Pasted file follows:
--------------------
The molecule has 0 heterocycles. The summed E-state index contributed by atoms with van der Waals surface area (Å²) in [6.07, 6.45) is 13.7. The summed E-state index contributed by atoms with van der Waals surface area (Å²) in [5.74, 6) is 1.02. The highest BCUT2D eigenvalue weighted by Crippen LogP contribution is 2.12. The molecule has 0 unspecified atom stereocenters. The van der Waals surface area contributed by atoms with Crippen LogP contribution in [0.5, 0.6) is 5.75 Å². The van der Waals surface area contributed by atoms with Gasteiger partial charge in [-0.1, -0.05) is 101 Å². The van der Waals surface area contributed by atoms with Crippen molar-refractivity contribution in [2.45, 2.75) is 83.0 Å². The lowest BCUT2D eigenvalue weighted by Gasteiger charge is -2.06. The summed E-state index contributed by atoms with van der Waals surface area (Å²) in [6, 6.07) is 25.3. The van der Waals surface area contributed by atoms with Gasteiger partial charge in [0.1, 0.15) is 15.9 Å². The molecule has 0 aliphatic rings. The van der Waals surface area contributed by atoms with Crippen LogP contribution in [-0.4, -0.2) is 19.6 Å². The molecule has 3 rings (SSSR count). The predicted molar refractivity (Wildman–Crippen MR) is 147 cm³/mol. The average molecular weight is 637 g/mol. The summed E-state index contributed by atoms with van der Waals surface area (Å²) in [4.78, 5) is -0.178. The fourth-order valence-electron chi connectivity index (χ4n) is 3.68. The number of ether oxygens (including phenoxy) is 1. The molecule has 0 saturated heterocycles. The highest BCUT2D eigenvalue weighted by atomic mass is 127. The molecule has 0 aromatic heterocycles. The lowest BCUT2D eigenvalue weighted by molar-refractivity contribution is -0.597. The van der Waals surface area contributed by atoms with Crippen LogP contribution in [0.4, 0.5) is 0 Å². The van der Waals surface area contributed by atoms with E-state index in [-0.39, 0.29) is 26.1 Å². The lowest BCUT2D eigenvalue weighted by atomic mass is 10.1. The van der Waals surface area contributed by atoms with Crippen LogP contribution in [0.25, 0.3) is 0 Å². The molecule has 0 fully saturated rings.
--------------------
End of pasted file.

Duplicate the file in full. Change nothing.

The molecule has 0 heterocycles. The summed E-state index contributed by atoms with van der Waals surface area (Å²) in [6.07, 6.45) is 13.7. The summed E-state index contributed by atoms with van der Waals surface area (Å²) in [5.74, 6) is 1.02. The highest BCUT2D eigenvalue weighted by Crippen LogP contribution is 2.12. The molecule has 0 unspecified atom stereocenters. The van der Waals surface area contributed by atoms with Crippen LogP contribution in [0.5, 0.6) is 5.75 Å². The van der Waals surface area contributed by atoms with Gasteiger partial charge in [-0.1, -0.05) is 101 Å². The van der Waals surface area contributed by atoms with Crippen molar-refractivity contribution in [2.45, 2.75) is 83.0 Å². The lowest BCUT2D eigenvalue weighted by Gasteiger charge is -2.06. The summed E-state index contributed by atoms with van der Waals surface area (Å²) in [6, 6.07) is 25.3. The van der Waals surface area contributed by atoms with Gasteiger partial charge in [0.1, 0.15) is 15.9 Å². The molecule has 0 aliphatic rings. The van der Waals surface area contributed by atoms with Crippen LogP contribution in [-0.4, -0.2) is 19.6 Å². The molecule has 3 rings (SSSR count). The predicted molar refractivity (Wildman–Crippen MR) is 147 cm³/mol. The average molecular weight is 637 g/mol. The summed E-state index contributed by atoms with van der Waals surface area (Å²) in [4.78, 5) is -0.178. The fourth-order valence-electron chi connectivity index (χ4n) is 3.68. The number of ether oxygens (including phenoxy) is 1. The molecule has 0 saturated heterocycles. The highest BCUT2D eigenvalue weighted by atomic mass is 127. The molecule has 0 aromatic heterocycles. The lowest BCUT2D eigenvalue weighted by molar-refractivity contribution is -0.597. The van der Waals surface area contributed by atoms with Crippen LogP contribution in [0.4, 0.5) is 0 Å². The van der Waals surface area contributed by atoms with E-state index in [-0.39, 0.29) is 26.1 Å². The lowest BCUT2D eigenvalue weighted by atomic mass is 10.1. The van der Waals surface area contributed by atoms with Crippen LogP contribution in [0.25, 0.3) is 0 Å². The molecule has 0 fully saturated rings.